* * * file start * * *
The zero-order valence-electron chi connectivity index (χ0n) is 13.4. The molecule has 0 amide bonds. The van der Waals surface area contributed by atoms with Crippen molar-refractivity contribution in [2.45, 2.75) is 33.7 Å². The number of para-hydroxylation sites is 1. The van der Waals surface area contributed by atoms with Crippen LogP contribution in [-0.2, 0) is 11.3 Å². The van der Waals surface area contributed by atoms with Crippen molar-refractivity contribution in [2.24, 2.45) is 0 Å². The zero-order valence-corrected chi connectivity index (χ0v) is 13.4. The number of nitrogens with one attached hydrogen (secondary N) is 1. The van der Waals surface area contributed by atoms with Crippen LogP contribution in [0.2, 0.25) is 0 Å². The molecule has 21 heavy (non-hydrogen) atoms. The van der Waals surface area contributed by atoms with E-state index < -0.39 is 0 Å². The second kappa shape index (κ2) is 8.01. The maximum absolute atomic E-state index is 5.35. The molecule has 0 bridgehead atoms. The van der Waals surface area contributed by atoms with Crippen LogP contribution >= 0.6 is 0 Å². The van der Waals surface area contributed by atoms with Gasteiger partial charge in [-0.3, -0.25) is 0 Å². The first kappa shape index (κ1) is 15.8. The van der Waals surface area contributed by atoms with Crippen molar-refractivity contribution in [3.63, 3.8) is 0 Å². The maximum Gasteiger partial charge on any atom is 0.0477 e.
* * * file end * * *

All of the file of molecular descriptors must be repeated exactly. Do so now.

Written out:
The zero-order valence-electron chi connectivity index (χ0n) is 13.4. The molecule has 0 amide bonds. The van der Waals surface area contributed by atoms with Crippen molar-refractivity contribution in [2.45, 2.75) is 33.7 Å². The number of para-hydroxylation sites is 1. The van der Waals surface area contributed by atoms with Crippen LogP contribution in [-0.2, 0) is 11.3 Å². The van der Waals surface area contributed by atoms with Crippen molar-refractivity contribution in [2.24, 2.45) is 0 Å². The zero-order valence-corrected chi connectivity index (χ0v) is 13.4. The number of nitrogens with one attached hydrogen (secondary N) is 1. The van der Waals surface area contributed by atoms with Crippen LogP contribution in [0.2, 0.25) is 0 Å². The molecule has 21 heavy (non-hydrogen) atoms. The van der Waals surface area contributed by atoms with E-state index < -0.39 is 0 Å². The second kappa shape index (κ2) is 8.01. The maximum absolute atomic E-state index is 5.35. The molecule has 0 bridgehead atoms. The van der Waals surface area contributed by atoms with Crippen LogP contribution >= 0.6 is 0 Å². The van der Waals surface area contributed by atoms with Gasteiger partial charge in [-0.3, -0.25) is 0 Å². The first kappa shape index (κ1) is 15.8. The van der Waals surface area contributed by atoms with Crippen molar-refractivity contribution in [3.63, 3.8) is 0 Å². The maximum Gasteiger partial charge on any atom is 0.0477 e.